Those of us in the traditional labor movement have spent years feeling besieged. It seems like every day, there is another attack on the ability of average working people to earn a fair wage, to get medical care when we need it, to retire with some semblance of security & dignity. It’s not that surprising that our initial reaction to technological change in the workplace is suspicion.
It isn’t because workers are inherently opposed to the improvements that can be wrought by technology. I’ve worked with a lot of Certified Nursing Assistants over years—and most of them would agree that they prefer Hoyer Lifts (when they work!) to back injuries and repetitive strains.
So what if we flipped the script on our automatic response to technology, and thought, “does this make workers’ ability to do their jobs better, faster or safer? If yes, then let’s figure out how to make it work.” It seems doubtful, for example, that large numbers of surgeons are protesting the increased use of robots in surgery, or wearing Google Glass to be able to see CAT scans without moving their heads, if it improves their ability to save people’s lives.
The real problem, of course, isn’t a technology problem. It’s the problem that comes from living in a society that says people only have value if they work, and that they have the greatest value if they work full-time. If you’re a surgeon, you’re probably pretty sure that the value you bring to your work will not be disrupted by robots (whether that’s an accurate assumption remains to be seen, of course). But if you’re a factory worker who has been seen as “interchangeable” since the advent of some new machine or another, robots seem terrifying.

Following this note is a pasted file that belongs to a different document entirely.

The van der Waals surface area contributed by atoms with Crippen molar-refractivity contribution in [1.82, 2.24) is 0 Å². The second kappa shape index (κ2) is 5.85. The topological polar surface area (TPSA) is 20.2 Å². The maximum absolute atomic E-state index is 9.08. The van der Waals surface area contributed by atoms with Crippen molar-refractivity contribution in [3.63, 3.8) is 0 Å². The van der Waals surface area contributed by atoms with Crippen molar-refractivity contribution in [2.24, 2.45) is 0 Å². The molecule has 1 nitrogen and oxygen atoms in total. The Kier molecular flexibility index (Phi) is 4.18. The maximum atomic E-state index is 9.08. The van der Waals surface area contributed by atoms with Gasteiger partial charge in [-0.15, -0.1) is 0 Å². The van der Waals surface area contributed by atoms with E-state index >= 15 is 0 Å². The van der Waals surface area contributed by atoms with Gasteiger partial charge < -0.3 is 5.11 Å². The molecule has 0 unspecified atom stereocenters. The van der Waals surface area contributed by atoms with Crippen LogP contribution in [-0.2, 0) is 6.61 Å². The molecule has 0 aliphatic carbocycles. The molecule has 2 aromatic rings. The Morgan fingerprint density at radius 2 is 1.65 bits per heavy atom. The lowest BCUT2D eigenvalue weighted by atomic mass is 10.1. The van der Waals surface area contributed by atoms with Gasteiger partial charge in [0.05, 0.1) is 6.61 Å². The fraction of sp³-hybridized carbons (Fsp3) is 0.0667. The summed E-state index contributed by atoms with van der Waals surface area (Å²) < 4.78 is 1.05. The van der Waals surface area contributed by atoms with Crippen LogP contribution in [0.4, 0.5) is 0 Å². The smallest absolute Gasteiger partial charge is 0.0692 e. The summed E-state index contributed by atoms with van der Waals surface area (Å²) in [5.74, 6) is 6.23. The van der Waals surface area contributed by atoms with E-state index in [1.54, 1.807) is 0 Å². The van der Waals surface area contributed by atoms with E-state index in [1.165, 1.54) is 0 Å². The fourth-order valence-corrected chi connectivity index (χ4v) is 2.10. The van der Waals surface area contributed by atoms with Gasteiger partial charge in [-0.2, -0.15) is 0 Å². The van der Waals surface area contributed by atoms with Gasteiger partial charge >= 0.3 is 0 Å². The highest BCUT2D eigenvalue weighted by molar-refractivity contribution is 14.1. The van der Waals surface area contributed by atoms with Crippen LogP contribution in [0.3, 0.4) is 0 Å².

No matter how low wages for workers fall, the cost of paying for humans is eventually going to be much higher than the cost of robots that can, with maintenance, essentially work 365 days a year, 24 hours a day. Even Chinese manufacturing companies, which most of us view as the ultimate low-pay employers, are looking to expand their use of robots in order to save money.
That leaves us with two choices—either fight encroaching technology (which increasingly seems like a losing battle) or fight to change some of people’s basic assumptions about work in our society.
It’s a hard thing to envision, for a movement that is, at its core, based on employer-employee relationships. How do we move from making an argument that “all workers have value” to an argument that is essentially, “all workers have value, even when they’re not working?”
On the other hand, doesn’t it seem like it might be time to have a dream of what we could gain from technological advances, rather than just fearing what we might lose?
After all, the shareholder-first-last-and-only economy is already fully-engaged, on their side of that argument. We know what they want—more flexibility, in their workforce, with less long-term obligation. What are we willing to demand, in exchange?